Following an appeal to the Supreme Court, Greenclean Waste
Management Limited v Leahy has come before the High Court for a
second time. The High Court upheld the validity of an
after-the-event insurance policy and expressly confirmed that
after-the-event insurance does not fall foul of the tort of
maintenance or champerty.
Unlike in many other common law jurisdictions, the torts of maintenance and champerty continue to exist in Ireland. Litigation funding is an issue that has recently come to the fore, putting the ancient laws of maintenance and champerty under the spotlight.
The High Court confirmed that the rules against maintenance and champerty remain applicable in an Irish context and after-the-event policies must comply with these rules in order to be valid and enforceable. However, the court found that the policy did not breach the common law principles of champerty or maintenance. The law of champerty must be interpreted in line with modern ideas and realities. After-the-event insurance serves an important purpose in allowing those who would otherwise have no access to the courts to enjoy such access.
After-the-event insurance is a relatively new form of insurance
product, at least in Ireland. It is a form of insurance taken out
in the wake of a specific event and is often closely linked to
'no win, no fee' arrangements.
The High Court delivered a previous judgment in this case in 2013, in the context of an application for security for costs (for further details please see "Can after-the-event insurance substitute security for costs?"). It considered whether an after-the-event insurance policy could effectively substitute security for cost and concluded that the policy in question could provide adequate security to a defendant only in circumstances where the plaintiff's insurer gave an assurance that it would not rely on a prospect of success clause to deny cover.
The defendant appealed to the Supreme Court and the matter was remitted to the High Court for a determination as to whether after-the-event insurance was champertous, illegal or otherwise unenforceable in Irish law. The Supreme Court also made an order joining the after-the-event insurer as a notice party to the proceedings.
High Court judgment
The High Court acknowledged that the torts of maintenance and champerty were first formulated at a time when:
- the legal system was weak;
- the independence of the judiciary was not necessarily secure; and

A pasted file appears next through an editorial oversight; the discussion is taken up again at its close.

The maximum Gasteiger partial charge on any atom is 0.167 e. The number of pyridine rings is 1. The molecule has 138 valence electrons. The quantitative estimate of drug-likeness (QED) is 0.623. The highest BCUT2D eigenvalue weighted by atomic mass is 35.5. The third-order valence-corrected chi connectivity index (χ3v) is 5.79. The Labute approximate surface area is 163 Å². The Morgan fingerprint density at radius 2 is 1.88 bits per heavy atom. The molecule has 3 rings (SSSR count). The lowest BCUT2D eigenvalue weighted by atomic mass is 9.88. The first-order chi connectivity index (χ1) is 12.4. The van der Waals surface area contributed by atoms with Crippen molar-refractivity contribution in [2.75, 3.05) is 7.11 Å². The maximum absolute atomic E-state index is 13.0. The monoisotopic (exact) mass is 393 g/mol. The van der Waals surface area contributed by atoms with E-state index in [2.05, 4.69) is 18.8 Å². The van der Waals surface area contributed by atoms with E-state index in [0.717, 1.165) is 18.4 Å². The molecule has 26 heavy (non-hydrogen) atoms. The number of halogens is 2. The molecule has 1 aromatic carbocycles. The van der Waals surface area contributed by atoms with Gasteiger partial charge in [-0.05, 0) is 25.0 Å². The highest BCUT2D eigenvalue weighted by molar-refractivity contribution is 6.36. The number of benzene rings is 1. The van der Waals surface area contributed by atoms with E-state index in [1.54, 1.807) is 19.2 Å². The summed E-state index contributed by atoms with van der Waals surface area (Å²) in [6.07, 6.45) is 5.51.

- the rules ensuring the attendance of witnesses and providing for their protection against attempts to interfere were still in their infancy.
The High Court considered that "the law of champerty must
accommodate itself to modern social realities" and be
interpreted accordingly. Nonetheless, there was no doubt that the
tort of champerty not only still exists in Ireland, but also has a
practical vibrancy. The High Court cited Thema International Fund
plc v HSBC Institutional Trust Services (Ireland) Limited (2011)
and considered that the principle expounded therein related to
trafficking in litigation. The law in relation to maintenance and
champerty must be viewed and, if necessary, modified in light of
modern principles and general constitutional understanding. One of
these principles is that the High Court should place no unnecessary
obstacles in the path of those with a legitimate claim. However,
agreements which involve trafficking in litigation or concern the
assignment of a bare cause of action for purposes which the law
does not recognise as legitimate would be held void as contrary to
The High Court pointed out that the real objection to after-the-event insurance is the size of the premium and the fact that it is normally payable only after a positive court decision or settlement. At one level, it is easy to represent this simply as a disguised method of investing in litigation and recovering a share of the proceeds of the action under the guise of a handsome premium. If after-the-event coverage were confined in this matter, the High Court considered it would be champertous and void as contrary to public policy.
However, the High Court considered that there is more to after-the-event insurance, and in particular pointed out that it serves important needs within the community by facilitating access to justice for persons and entities that might otherwise be denied such access. After-the-event insurers provide a legitimate service by providing access to justice, and this service cannot be properly regarded as simply investing in or trafficking in litigation.
The High Court concluded that after-the-event insurance (at least in the form of the after-the-event policy before the High Court in this case) is not on the whole champertous; nor does it amount to maintenance. The High Court considered that while the general parameters of the torts of champerty and maintenance are clear, the modern application of these principles is not frozen by reference to the social conditions and public policy considerations which pertained several hundred years ago. The law must accordingly move on and assess whether, by reference to modern concepts of propriety, after-the-event insurance amounts to trafficking in litigation. The High Court concluded that on the whole it does not and that, insofar as the insurer provides financial assistance to the litigant, it has a legitimate interest in the outcome.
This is an important decision as it expressly confirms for the first time that after-the-event insurance does not fall foul of the rules of maintenance and champerty, notwithstanding that these rules continue to have "practical vibrancy" in Ireland. Whether after-the-event insurance becomes more widely available on the Irish market and a feature of the Irish litigation landscape as a result of this judgment remains to be seen.
This article first appeared in the International Law Office Insurance newsletter 9 September 2014.
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